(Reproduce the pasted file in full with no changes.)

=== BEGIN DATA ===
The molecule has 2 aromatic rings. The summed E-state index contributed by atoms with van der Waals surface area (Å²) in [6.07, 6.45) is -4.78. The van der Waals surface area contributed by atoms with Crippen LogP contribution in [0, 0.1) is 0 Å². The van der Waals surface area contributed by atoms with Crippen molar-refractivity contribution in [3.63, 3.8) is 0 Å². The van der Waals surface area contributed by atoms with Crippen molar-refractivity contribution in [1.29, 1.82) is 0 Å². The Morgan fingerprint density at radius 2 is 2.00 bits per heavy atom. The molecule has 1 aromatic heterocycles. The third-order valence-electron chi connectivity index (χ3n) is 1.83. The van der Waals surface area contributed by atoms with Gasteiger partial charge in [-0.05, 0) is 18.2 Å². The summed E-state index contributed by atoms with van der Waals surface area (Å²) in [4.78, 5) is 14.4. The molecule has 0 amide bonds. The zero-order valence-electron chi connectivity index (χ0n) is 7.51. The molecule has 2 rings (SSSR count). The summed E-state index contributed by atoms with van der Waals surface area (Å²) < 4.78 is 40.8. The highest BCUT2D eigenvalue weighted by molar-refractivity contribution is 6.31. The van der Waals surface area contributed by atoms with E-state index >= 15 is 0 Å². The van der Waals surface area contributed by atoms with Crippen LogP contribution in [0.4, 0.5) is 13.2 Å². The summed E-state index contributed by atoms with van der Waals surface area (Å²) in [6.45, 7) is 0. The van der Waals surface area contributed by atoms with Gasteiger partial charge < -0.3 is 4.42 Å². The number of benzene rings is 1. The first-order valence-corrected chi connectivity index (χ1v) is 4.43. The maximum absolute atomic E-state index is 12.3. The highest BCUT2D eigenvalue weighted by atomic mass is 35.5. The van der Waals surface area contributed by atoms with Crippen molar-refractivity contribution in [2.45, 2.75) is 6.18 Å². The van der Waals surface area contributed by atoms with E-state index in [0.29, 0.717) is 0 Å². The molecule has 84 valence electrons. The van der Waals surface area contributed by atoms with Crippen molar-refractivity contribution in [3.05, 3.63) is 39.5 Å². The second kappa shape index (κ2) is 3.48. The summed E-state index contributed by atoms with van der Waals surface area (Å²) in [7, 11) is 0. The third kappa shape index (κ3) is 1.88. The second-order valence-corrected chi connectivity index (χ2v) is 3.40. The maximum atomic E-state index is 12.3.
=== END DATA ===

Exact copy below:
The molecule has 2 aromatic rings. The summed E-state index contributed by atoms with van der Waals surface area (Å²) in [6.07, 6.45) is -4.78. The van der Waals surface area contributed by atoms with Crippen LogP contribution in [0, 0.1) is 0 Å². The van der Waals surface area contributed by atoms with Crippen molar-refractivity contribution in [3.63, 3.8) is 0 Å². The van der Waals surface area contributed by atoms with Crippen molar-refractivity contribution in [1.29, 1.82) is 0 Å². The Morgan fingerprint density at radius 2 is 2.00 bits per heavy atom. The molecule has 1 aromatic heterocycles. The third-order valence-electron chi connectivity index (χ3n) is 1.83. The van der Waals surface area contributed by atoms with Gasteiger partial charge in [-0.05, 0) is 18.2 Å². The summed E-state index contributed by atoms with van der Waals surface area (Å²) in [4.78, 5) is 14.4. The molecule has 0 amide bonds. The zero-order valence-electron chi connectivity index (χ0n) is 7.51. The molecule has 2 rings (SSSR count). The summed E-state index contributed by atoms with van der Waals surface area (Å²) < 4.78 is 40.8. The highest BCUT2D eigenvalue weighted by molar-refractivity contribution is 6.31. The van der Waals surface area contributed by atoms with E-state index >= 15 is 0 Å². The van der Waals surface area contributed by atoms with Crippen LogP contribution in [0.4, 0.5) is 13.2 Å². The summed E-state index contributed by atoms with van der Waals surface area (Å²) in [6.45, 7) is 0. The van der Waals surface area contributed by atoms with Gasteiger partial charge < -0.3 is 4.42 Å². The number of benzene rings is 1. The first-order valence-corrected chi connectivity index (χ1v) is 4.43. The maximum absolute atomic E-state index is 12.3. The highest BCUT2D eigenvalue weighted by atomic mass is 35.5. The van der Waals surface area contributed by atoms with Crippen molar-refractivity contribution in [2.45, 2.75) is 6.18 Å². The van der Waals surface area contributed by atoms with E-state index in [0.29, 0.717) is 0 Å². The molecule has 84 valence electrons. The van der Waals surface area contributed by atoms with Crippen molar-refractivity contribution in [3.05, 3.63) is 39.5 Å². The second kappa shape index (κ2) is 3.48. The summed E-state index contributed by atoms with van der Waals surface area (Å²) in [7, 11) is 0. The third kappa shape index (κ3) is 1.88. The second-order valence-corrected chi connectivity index (χ2v) is 3.40. The maximum atomic E-state index is 12.3.